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Home Publications Blogs CEPR Blog Structural Unemployment: The Data Just Doesn't Match Up

Structural Unemployment: The Data Just Doesn't Match Up

Written by Sairah Husain   
Wednesday, 02 March 2011 14:00

Structural unemployment – unemployment stemming from a mismatch of workers' skills and job requirements – has been cited in mainstream media as the main cause of current, high unemployment. Data from the National Federation of Independent Business (NFIB), however, suggest that structural unemployment is not what is ailing the economy. The graph below draws on data from the NFIB's monthly survey from December 2007 (the official start of the recession) to January 2011. Each month, the NFIB asks its sample of small businesses to state the single most important problem facing their business today. Since the recession began, respondents overwhelmingly have cited "poor sales," suggesting that today's unemployment is primarily due to a lack of demand. "Quality of labor," the factor most consistent with structural unemployment, barely made the list.


In fact, as the recession deepened, "poor sales"  became increasingly important, while "quality of labor" was cited less and less often. Furthermore, through an analysis of the NFIB data, we looked at the indicators that had the largest increase since and decrease since 2007, and they ended up being  "poor sales" and "quality of labor" respectively. These findings suggest that the current, high unemployment is indeed cyclical and not structural.


The NFIB data also call into question another common explanation for the continuing weak economy: the lack of access to credit. "Finance and Interest Rates" has never been the main problem facing more than five percent of small businesses. It should be noted that the larger firms that dominate the economy are able to borrow directly on financial markets at historically low interest rates, so finance is clearly not a problem for them.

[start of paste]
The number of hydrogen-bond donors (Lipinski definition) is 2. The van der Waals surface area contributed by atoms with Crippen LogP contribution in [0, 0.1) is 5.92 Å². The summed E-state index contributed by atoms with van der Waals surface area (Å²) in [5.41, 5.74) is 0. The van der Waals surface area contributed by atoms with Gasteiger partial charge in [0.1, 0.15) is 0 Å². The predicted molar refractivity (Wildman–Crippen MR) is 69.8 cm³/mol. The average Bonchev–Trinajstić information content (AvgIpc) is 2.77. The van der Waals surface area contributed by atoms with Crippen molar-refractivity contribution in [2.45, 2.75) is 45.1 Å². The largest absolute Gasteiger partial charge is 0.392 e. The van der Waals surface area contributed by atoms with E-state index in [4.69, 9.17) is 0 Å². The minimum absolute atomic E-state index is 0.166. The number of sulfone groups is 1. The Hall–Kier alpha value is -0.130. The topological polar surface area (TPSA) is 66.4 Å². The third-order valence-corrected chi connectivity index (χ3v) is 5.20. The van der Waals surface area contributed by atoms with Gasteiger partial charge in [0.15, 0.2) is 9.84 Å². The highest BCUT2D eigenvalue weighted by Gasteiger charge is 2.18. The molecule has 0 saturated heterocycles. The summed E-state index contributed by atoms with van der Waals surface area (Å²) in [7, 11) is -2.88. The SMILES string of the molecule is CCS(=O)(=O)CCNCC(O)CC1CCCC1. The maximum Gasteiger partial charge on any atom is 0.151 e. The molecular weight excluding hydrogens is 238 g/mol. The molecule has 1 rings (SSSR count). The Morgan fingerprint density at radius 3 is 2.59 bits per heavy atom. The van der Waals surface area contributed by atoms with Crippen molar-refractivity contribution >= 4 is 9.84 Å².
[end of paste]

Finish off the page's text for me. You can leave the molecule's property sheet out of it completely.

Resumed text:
To conclude, the NFIB data show that the current, high unemployment we are experiencing is due to cyclical, not structural factors. According to Keynes, the solution to decreased demand as exhibited by "poor sales" is more government spending, not less.


Comments (3)Add Comment
written by dean jackson, March 02, 2011 4:12
I don't think you prove your case. For example, the NFIB data has a sampling bias in that construction companies are over represented. It would make perfect sense that they could find ample labor and that was not an issue for them. Yet that does not answer the question as to whether an unemployed construction worker possesses the skills to find alternative employment.
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